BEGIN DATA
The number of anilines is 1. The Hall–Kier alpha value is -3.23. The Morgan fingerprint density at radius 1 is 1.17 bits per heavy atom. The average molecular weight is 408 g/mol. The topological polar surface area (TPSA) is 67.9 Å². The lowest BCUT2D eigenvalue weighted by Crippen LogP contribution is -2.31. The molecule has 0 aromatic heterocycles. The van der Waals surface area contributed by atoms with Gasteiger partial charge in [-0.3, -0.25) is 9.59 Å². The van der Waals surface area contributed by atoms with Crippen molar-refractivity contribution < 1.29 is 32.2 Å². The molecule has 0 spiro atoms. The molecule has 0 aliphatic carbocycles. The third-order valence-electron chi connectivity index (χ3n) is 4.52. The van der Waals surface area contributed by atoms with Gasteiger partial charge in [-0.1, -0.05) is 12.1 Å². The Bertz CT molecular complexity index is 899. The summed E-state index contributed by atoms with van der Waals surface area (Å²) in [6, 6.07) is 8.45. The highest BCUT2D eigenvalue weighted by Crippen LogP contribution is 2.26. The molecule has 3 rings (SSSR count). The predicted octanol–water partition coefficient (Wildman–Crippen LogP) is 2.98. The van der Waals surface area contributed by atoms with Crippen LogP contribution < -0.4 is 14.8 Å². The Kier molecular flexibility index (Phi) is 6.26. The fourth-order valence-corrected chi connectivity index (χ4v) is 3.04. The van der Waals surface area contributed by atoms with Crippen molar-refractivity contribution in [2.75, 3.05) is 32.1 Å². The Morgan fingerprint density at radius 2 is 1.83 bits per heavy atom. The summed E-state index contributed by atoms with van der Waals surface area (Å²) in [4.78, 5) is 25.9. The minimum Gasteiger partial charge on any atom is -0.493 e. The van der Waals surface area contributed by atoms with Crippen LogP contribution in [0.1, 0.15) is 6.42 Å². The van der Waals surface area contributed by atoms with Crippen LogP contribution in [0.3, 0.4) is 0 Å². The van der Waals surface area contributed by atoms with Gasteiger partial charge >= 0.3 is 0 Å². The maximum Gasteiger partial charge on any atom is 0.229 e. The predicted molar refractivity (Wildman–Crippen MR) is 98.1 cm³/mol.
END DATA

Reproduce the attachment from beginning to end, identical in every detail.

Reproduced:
The number of anilines is 1. The Hall–Kier alpha value is -3.23. The Morgan fingerprint density at radius 1 is 1.17 bits per heavy atom. The average molecular weight is 408 g/mol. The topological polar surface area (TPSA) is 67.9 Å². The lowest BCUT2D eigenvalue weighted by Crippen LogP contribution is -2.31. The molecule has 0 aromatic heterocycles. The van der Waals surface area contributed by atoms with Gasteiger partial charge in [-0.3, -0.25) is 9.59 Å². The van der Waals surface area contributed by atoms with Crippen molar-refractivity contribution < 1.29 is 32.2 Å². The molecule has 0 spiro atoms. The molecule has 0 aliphatic carbocycles. The third-order valence-electron chi connectivity index (χ3n) is 4.52. The van der Waals surface area contributed by atoms with Gasteiger partial charge in [-0.1, -0.05) is 12.1 Å². The Bertz CT molecular complexity index is 899. The summed E-state index contributed by atoms with van der Waals surface area (Å²) in [6, 6.07) is 8.45. The highest BCUT2D eigenvalue weighted by Crippen LogP contribution is 2.26. The molecule has 3 rings (SSSR count). The predicted octanol–water partition coefficient (Wildman–Crippen LogP) is 2.98. The van der Waals surface area contributed by atoms with Crippen LogP contribution < -0.4 is 14.8 Å². The Kier molecular flexibility index (Phi) is 6.26. The fourth-order valence-corrected chi connectivity index (χ4v) is 3.04. The van der Waals surface area contributed by atoms with Crippen molar-refractivity contribution in [2.75, 3.05) is 32.1 Å². The Morgan fingerprint density at radius 2 is 1.83 bits per heavy atom. The summed E-state index contributed by atoms with van der Waals surface area (Å²) in [4.78, 5) is 25.9. The minimum Gasteiger partial charge on any atom is -0.493 e. The van der Waals surface area contributed by atoms with Crippen LogP contribution in [0.1, 0.15) is 6.42 Å². The van der Waals surface area contributed by atoms with Crippen LogP contribution in [0.3, 0.4) is 0 Å². The van der Waals surface area contributed by atoms with Gasteiger partial charge >= 0.3 is 0 Å². The maximum Gasteiger partial charge on any atom is 0.229 e. The predicted molar refractivity (Wildman–Crippen MR) is 98.1 cm³/mol.